Life On Our Planet has landed on Netflix, introducing some of the biggest and beastliest creatures from the history of life. Its narrator Morgan Freeman was amazed to learn that millipedes have existed for more than 300 million years, and of all the varieties they’ve churned out in that time, the most impressive has to be Arthropleura.
“Arthropleura was the largest millipede to have ever walked the land, a real titan of its day at over 2 meters [6.6 feet] long and half a meter [1.6 feet] wide,” said Netflix in a release. “The team worked closely with scientists to create from fossil evidence the most scientifically accurate model yet of this impressive giant arthropod.”
Impressive is putting it lightly as you watch two millipedes the length of small cars engaging in a forest. The prehistoric backdrop was captured in a surprising location as the global pandemic put a pause on travel during the series' filming (like Prehistoric Planet, the series sometimes uses real locations with CGI animals).
“COVID restrictions meant the tree fern forests of New Zealand were off limits to the crew, so they instead filmed the backdrops in the largest tree fern forest in the Northern Hemisphere, on Ireland’s West Coast. The ferns were imported from Australia in the mid-19th century and have adapted well to their home at Kells Bay Botanic Gardens.”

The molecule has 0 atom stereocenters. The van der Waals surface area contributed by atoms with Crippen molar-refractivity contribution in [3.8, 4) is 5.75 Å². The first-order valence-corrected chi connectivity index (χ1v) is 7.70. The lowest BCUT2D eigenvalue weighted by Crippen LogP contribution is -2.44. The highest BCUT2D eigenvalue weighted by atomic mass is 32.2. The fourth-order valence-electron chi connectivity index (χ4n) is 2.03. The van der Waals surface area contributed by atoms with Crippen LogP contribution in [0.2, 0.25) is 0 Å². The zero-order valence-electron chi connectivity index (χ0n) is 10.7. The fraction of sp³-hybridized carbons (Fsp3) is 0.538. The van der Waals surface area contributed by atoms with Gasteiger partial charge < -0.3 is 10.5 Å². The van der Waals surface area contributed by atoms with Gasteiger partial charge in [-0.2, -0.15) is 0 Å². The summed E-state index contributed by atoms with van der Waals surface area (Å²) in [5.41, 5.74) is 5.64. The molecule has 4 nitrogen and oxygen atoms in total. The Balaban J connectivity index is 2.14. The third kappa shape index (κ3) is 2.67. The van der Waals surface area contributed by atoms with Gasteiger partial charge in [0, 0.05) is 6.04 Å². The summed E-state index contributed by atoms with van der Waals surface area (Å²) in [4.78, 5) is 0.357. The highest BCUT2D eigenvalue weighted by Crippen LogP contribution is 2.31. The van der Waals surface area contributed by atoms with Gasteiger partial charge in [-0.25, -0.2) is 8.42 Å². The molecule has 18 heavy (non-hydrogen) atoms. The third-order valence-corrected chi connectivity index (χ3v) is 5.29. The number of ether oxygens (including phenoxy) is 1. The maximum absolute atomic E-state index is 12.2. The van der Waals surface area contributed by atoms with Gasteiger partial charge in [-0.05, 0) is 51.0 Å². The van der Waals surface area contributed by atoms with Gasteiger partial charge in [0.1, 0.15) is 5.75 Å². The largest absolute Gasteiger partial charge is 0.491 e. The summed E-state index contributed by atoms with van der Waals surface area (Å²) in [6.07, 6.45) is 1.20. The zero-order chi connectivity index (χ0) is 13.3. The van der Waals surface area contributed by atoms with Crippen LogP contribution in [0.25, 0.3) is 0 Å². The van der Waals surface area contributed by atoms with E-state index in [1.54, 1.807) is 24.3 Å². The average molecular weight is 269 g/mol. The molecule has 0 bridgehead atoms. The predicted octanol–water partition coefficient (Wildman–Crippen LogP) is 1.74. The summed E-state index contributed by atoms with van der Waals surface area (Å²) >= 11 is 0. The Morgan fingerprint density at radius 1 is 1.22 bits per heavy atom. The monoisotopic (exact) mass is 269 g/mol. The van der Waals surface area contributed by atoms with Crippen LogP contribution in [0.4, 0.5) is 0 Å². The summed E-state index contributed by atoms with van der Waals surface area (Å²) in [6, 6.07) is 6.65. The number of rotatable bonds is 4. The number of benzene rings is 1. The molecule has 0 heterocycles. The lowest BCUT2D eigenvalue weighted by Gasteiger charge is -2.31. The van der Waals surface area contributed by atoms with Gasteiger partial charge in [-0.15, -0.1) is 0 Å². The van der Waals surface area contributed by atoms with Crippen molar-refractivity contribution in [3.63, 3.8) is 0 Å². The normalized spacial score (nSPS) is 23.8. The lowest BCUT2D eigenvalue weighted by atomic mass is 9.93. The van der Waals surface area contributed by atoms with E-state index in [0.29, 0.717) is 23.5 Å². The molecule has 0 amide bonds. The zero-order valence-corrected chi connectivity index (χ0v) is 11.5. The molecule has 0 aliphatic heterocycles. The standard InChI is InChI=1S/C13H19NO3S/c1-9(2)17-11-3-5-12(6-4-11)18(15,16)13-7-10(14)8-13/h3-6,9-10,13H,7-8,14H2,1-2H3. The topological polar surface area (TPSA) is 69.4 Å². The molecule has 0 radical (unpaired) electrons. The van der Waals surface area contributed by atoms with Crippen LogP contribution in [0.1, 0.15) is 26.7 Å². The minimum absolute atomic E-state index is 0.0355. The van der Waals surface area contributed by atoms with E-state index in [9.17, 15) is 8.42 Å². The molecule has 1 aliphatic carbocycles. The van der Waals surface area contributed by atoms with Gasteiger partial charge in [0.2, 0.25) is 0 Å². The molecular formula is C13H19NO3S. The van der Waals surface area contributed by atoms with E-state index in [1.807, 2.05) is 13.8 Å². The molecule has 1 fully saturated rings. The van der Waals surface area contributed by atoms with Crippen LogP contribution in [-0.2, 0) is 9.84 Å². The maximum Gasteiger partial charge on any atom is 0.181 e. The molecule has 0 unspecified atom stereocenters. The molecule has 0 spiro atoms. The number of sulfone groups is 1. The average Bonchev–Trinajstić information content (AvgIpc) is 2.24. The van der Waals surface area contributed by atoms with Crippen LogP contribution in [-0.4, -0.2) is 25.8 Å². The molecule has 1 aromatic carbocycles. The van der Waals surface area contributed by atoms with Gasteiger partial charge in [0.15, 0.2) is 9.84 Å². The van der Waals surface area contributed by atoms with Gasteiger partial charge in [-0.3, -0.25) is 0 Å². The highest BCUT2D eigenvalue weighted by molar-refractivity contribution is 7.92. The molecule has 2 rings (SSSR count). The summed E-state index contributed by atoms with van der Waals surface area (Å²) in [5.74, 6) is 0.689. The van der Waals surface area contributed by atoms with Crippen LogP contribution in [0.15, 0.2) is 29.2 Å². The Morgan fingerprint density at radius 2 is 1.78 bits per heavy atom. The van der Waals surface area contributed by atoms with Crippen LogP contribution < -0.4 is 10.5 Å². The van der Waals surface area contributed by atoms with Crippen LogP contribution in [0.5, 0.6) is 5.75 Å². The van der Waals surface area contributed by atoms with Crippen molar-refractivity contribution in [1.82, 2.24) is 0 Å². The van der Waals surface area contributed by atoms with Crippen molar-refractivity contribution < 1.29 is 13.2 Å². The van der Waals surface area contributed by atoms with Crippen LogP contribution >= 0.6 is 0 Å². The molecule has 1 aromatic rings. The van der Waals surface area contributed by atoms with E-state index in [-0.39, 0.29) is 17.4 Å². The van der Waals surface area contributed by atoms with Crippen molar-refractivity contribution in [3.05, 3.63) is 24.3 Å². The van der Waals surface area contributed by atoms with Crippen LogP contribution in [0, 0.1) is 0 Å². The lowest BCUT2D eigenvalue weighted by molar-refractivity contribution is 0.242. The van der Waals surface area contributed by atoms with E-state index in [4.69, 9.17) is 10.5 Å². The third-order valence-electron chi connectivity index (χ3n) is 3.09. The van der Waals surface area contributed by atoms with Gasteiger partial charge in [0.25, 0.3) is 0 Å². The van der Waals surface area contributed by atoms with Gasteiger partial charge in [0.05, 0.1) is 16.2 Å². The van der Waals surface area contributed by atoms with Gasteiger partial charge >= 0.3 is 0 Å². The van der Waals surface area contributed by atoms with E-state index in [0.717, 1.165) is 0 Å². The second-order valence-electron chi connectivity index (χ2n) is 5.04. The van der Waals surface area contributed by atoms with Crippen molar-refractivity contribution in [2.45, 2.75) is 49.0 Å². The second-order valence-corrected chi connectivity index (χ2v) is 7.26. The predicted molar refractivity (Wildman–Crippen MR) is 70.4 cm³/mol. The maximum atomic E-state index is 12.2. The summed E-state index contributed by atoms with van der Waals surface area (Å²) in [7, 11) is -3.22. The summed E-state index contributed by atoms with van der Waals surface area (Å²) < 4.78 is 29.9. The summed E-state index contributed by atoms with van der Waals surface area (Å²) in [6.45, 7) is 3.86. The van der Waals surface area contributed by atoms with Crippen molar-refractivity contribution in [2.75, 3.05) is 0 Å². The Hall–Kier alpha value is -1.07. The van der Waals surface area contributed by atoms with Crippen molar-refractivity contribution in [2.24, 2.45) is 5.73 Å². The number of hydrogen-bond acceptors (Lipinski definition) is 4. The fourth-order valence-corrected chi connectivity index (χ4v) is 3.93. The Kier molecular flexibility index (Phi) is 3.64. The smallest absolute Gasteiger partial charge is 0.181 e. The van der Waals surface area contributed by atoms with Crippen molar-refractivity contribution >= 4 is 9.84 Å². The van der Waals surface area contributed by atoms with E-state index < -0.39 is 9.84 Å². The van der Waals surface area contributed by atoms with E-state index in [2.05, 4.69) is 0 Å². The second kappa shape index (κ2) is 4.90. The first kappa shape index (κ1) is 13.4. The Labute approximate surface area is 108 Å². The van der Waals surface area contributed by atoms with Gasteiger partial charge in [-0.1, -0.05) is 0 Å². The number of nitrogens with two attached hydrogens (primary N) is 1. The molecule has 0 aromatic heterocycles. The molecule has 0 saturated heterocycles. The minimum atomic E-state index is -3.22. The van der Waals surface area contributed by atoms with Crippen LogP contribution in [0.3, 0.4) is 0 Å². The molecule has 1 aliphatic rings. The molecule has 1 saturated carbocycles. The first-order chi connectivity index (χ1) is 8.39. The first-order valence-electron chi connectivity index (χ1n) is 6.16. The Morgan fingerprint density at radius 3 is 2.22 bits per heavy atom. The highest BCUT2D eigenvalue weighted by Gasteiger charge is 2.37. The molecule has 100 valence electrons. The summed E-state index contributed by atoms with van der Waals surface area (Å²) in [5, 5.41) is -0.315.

Arthropleura would’ve been one of the largest invertebrates ever to scuttle across the land when it lived over 300 million years ago. Known from a fossilized segment found in Northumberland, scientists were able to scale up its size revealing that it was around 2.6 meters (8.5 feet) in length, and around half a meter wide. As London’s Natural History Museum puts it, that’s “similar to that of a small car”.
Its fossilized remains have been retrieved from the UK, continental Europe, and North America, and we’ve been finding them for around 170 years. The biggest was found in Germany and earned Arthropleura the title of the largest land-living arthropod of all time.
Bugs had the capacity to get so big when Arthropleura was alive because of the high oxygen content on Earth at this time. Today, we enjoy an atmosphere of around 21 percent oxygen, but back then you were looking at 26 to 30 percent oxygen.
A lot of insects and invertebrates breathe through a network of tubes called trachea, fed by spiracles: openings in the thorax and abdomen that take in air. In a lower oxygen environment, this limits growth capabilities as getting too big can complicate getting enough air, so it’s thought that the higher oxygen content on Earth hundreds of millions of years ago gave land-living invertebrates a boost.
Arthropleura is just one of many giants you can spot on Life On Our Planet, now streaming on Netflix. It’s definitely one not to miss, and you won’t miss Arthropleura.